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Works (?) Thomas Girtin after (?) Edward Dayes

Westminster Bridge, from the North East

1792 - 1793

Print after: Charles Taylor (1756–1828), after (?) Thomas Girtin (1775–1802), engraving, 'View of Westminster Bridge' for The Temple of Taste, no.15, 1 January 1796, 12.5 cm, 4 ⅞ in. Reprinted in The Public Edifices of the British Metropolis, no.20, 1820. Yale Center for British Art, Paul Mellon Collection Library.

Photo courtesy of Yale Center for British Art (Public Domain)

(?) Thomas Girtin (1775-1802) after (?) Edward Dayes (1763-1804)
  • Westminster Bridge, from the North East
1792 - 1793
Part of
Object Type
Drawing for a Print
Subject Terms
London and Environs; The River Thames

Catalogue Number
Description Source(s)
The original known only from the print

About this Work

Westminster Bridge

Charles Taylor’s (1756–1823) engraved view of Westminster Bridge for his periodical The Temple of Taste was published on 1 January 1796, complementing his earlier depiction of Blackfriars Bridge (TG0038). The original drawing, presumably by the young apprentice Girtin, has not been traced, but it may have been made after a sketch by his master, Edward Dayes (1763–1804). He too depicted the bridge from a low viewpoint on the south bank, with Westminster Abbey and Westminster Hall rising above, in a watercolour that is dated 1793 but that may have been based on an earlier sketch (figure 1). However, there are significant differences that suggest that the artist possibly worked from his own sketch. In particular, the insecure perspective of the bridge makes it appear curved and the great historical buildings on the opposite bank are rendered as a confused jumble poking up above the bridge; consequently, they lack the grandeur and significance that Dayes imparts to them. ‘This Bridge’, according to Taylor in the text that accompanies the engraving, was ‘universally allowed to be among the finest in the world, uniting grandeur and simplicity’, but little of that comes across in a naive composition that suggests a young artist struggling to achieve his brief without a tried and trusted model to follow.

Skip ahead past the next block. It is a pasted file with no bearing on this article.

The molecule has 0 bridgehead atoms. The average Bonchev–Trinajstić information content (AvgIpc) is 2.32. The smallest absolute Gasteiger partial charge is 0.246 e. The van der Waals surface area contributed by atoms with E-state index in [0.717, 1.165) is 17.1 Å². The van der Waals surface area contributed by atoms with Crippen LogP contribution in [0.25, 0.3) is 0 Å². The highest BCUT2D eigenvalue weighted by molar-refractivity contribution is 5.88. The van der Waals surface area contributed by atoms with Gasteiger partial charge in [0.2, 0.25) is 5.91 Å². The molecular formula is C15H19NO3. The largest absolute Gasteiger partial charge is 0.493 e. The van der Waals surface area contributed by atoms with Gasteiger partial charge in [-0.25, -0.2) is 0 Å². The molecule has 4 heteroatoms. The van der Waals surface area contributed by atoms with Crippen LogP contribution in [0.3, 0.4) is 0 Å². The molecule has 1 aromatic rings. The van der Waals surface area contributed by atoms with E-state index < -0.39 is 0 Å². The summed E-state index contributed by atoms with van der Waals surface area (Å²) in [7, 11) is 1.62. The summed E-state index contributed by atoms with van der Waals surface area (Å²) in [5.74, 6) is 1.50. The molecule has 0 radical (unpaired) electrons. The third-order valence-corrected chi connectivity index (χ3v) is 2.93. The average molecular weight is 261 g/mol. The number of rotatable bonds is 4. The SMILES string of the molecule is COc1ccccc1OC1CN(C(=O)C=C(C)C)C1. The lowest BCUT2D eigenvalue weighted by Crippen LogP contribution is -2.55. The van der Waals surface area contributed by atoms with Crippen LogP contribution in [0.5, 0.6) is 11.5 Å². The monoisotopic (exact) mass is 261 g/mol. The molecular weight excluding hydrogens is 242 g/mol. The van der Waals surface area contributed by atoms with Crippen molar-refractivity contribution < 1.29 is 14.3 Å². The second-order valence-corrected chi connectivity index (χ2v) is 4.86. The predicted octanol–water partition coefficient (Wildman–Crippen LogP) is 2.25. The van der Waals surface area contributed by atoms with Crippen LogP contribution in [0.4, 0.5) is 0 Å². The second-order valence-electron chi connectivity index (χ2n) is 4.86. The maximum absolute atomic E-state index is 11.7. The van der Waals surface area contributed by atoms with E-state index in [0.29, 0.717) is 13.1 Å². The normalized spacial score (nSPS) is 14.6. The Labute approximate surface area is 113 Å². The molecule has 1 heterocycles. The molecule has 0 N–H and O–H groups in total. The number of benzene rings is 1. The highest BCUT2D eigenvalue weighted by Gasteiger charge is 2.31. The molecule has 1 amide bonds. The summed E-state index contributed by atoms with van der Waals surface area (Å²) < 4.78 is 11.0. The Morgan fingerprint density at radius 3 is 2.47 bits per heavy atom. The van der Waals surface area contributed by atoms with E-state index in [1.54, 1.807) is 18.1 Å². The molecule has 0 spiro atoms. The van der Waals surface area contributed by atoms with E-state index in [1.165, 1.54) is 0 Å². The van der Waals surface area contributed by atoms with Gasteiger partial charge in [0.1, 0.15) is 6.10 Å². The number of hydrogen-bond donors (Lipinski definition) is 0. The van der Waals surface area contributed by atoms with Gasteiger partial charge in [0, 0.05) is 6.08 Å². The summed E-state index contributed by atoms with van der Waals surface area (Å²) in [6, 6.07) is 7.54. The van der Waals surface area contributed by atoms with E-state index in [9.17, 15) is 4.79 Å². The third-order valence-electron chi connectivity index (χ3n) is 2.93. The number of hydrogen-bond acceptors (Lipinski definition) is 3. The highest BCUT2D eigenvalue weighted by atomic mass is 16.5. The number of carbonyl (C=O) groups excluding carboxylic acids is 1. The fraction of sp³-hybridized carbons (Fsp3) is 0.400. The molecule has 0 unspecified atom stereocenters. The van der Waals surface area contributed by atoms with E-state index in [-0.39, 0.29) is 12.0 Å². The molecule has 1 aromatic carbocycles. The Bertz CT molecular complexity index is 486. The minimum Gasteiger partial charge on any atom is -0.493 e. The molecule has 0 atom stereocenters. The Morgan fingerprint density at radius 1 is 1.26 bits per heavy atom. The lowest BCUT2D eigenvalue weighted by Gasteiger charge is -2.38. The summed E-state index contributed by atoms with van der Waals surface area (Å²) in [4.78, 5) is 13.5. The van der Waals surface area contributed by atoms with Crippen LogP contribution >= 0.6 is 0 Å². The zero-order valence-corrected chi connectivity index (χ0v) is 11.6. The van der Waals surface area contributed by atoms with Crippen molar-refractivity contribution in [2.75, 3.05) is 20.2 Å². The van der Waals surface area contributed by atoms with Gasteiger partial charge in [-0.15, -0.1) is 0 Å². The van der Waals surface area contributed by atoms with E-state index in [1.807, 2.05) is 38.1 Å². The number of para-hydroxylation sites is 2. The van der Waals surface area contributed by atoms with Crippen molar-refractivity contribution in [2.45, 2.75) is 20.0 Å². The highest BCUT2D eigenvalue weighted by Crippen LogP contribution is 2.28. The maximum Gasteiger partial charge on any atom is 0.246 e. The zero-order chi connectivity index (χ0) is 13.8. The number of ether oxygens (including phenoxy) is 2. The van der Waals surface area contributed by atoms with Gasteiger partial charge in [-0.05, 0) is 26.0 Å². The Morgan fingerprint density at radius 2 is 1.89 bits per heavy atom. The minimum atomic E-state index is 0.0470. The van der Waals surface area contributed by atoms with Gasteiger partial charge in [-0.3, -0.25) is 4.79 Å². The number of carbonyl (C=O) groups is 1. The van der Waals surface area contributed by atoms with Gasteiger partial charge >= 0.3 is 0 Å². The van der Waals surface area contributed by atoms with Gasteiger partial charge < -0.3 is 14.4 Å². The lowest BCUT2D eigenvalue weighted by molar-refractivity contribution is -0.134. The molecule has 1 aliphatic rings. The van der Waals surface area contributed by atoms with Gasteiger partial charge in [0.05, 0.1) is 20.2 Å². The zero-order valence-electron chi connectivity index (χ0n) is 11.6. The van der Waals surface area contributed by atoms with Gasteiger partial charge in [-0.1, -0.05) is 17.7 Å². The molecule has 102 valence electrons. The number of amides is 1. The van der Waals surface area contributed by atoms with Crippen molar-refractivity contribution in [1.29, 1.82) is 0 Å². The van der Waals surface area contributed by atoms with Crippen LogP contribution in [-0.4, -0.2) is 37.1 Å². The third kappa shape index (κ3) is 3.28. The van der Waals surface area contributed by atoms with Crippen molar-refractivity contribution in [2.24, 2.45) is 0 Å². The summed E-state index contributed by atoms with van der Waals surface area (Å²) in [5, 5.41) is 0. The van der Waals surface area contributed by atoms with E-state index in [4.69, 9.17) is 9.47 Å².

Westminster Bridge was designed by the Swiss architect Charles Labelye (c.1705–62) and was built between 1739 and 1750 as the first modern crossing of the Thames. The bridge comprised fifteen arches and was built in Portland stone. Taylor’s text typically praises the achievement in patriotic terms, adding that his own view is further enhanced by the ‘ornamented Barges on the river’, which depict ‘the annual water-procession of the Lord Mayor of London, to be sworn into office at Westminster Hall’.

1790 - 1791

Blackfriars Bridge


by Greg Smith

Place depicted

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